Further Visa Extension

We will provide more information once the details are provided – three changes are announced along with ANZSCO levels.

The Government has announced some short term changes to visa settings for temporary work visa holders in New Zealand.

These changes recognise the impact that COVID-19 continues to have on businesses and temporary work visa holders in New Zealand, and will allow employers to maintain their existing workforce for an extended period of time, while ensuring opportunities for New Zealanders are not negatively impacted in the short and longer-term.

There are three key changes.

  1. The first change is to extend all existing employer-assisted temporary work visas for people who are in New Zealand and whose visas are due to expire before the end of 2020 by six months.

That includes work visa holders whose visas are due to expire after 9 July, as well as those visas that were previously extended to 25 September under the Epidemic Management Notice.

This will be a relief for many applicants and will help provide both migrants and employers with certainty about their ability to retain existing staff in the short term.

This extension will be automatic for most visa holders and will benefit around 16,500 Essential Skills and Work to Residence visa holders who are in New Zealand.

All other conditions of the original visa remain the same, including the specific occupation and specific employer and location.

Anyone who believes their visa should have been extended as part of this change should contact INZ.

Employers who want to employ a migrant in a new role or employ a new migrant altogether will still need to apply for a new visa, and go through the labour market test. If it is for a lower-paid role, employers will also still need to engage with MSD. 

2. To align with the six month extension for temporary work visa holders in New Zealand, the second change is to delay the introduction of the 12 month stand down period for lower-paid workers who have had their employer-assisted work visa extended.

The stand-down period means that people who have been in New Zealand on a lower-paid Essential Skills visa for three years are unable to be granted a new Essential Skills visas until they have spent 12 months outside New Zealand.

This time-limited change will enable lower-paid migrants who are subject to the stand-down between August 2020 and the end of December 2020 to stay in New Zealand and work for the same employer in the same occupation and location for up to a further six months, in line with their visa extension.

However, the stand down period will still apply if a migrants who is subject to the stand down moves to another lower-paid Essential skills work visa.

There are around 600 workers who will be subject to the stand-down period between August 2020 and the end of December 2020.

Any migrants who are subject to the stand-down period from February 2021 will still be required to leave New Zealand for 12 months before they are able to apply for another lower-paid work visa.

3. The third change is to reduce the duration of all new lower-paid Essential Skills work visas from 12 months to six months to mitigate future labour market risks.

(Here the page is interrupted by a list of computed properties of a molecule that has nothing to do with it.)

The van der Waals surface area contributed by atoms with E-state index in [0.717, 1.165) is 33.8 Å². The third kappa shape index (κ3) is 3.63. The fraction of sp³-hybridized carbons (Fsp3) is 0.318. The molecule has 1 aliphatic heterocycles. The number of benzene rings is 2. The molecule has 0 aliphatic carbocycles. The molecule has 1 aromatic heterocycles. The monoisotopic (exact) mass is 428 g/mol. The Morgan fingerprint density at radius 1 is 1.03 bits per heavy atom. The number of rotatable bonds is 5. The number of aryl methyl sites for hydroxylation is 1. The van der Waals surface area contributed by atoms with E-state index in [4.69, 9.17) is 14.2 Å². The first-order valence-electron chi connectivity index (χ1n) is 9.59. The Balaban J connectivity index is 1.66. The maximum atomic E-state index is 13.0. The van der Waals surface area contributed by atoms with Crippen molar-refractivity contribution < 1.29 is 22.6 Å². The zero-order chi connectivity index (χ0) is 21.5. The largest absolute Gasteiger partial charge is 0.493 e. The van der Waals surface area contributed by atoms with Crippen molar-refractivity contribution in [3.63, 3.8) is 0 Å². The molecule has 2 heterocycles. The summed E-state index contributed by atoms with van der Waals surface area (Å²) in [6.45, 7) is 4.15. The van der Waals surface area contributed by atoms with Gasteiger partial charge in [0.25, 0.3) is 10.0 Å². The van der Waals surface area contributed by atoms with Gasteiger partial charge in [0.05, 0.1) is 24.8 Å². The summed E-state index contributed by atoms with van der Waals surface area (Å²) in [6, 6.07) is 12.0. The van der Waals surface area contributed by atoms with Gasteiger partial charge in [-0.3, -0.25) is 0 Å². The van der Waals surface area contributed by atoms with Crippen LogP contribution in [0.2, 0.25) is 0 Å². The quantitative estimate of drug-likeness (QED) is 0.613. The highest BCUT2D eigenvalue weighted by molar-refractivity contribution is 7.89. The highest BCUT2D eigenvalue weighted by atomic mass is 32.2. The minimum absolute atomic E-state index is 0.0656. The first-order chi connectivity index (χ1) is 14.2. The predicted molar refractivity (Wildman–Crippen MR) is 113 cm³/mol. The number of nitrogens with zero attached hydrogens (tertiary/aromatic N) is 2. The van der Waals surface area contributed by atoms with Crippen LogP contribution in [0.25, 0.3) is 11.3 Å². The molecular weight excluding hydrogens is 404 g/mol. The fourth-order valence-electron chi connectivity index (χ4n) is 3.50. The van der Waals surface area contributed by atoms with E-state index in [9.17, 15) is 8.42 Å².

This will apply to all new lower-paid Essential Skills work visa applications lodged from 10 July.

Applications received prior to 10 July will still be granted a 12 months visa if approved.

Together, these changes provide more certainty in the short-term while businesses look to recover from COVID-19 and enable employers to utilise the skills of work visa holders they already employ.

These changes provide a pathway to the Government’s planned implementation of reforms to the employer-assisted temporary work visa system in mid-2021. When fully implemented, these changes will mean that a strengthened labour market test will be applied to l lower-paid roles, and a more streamlined process will be applied to higher-paid and higher-skilled roles.

ANZSCO Changes

In line with the changes to employer-assisted work visas announced last yearfrom 27 July ANZSCO will no longer be used to determine whether a job is considered higher- or lower-paid. Instead, a simple remuneration threshold will be used which means that work visa applications for jobs that are paid below the median wage will need to include a Skills Match Report (SMR) from the Ministry of Social Development. The duration of the visa will also be dependent on whether the individual will be paid above or below the national median wage.

Frequently Asked Questions

  1. When do these changes come into effect?

The change in duration for new lower-paid essential skills work visa applications from 12 to six months will apply to any applications made after 10 July and will be in place for the next 18 months, after which it will be reviewed.

The visa extension is automatic for most visa holders and will be applied for six months from the original visa expiry date. It will apply to onshore employer-assisted work visas expiring between 10 July and 31 December 2020 (inclusive).

2. What visa types are included in ‘employer-assisted’ work visas?

The following types of work visas will be extended:

  • Essential Skills
  • Work to Residence
  • Special and Skilled work visas for China, Indonesia, South Korea, Philippines and Vietnam
  • Special category work visas for Japanese Interpreters and Thai Chefs
  • Work visas granted under section 61 of the Immigration Act 2009 that specify an employer

3. Will the visa extension still require migrants to work at least 30 hours per week?

Yes. Nothing has change in respect of visa conditions. Visa conditions that require the visa holder to work in a specified occupation and for a specified employer remain in place, as well as the visa requirement that the employment is for 30 hours a week.

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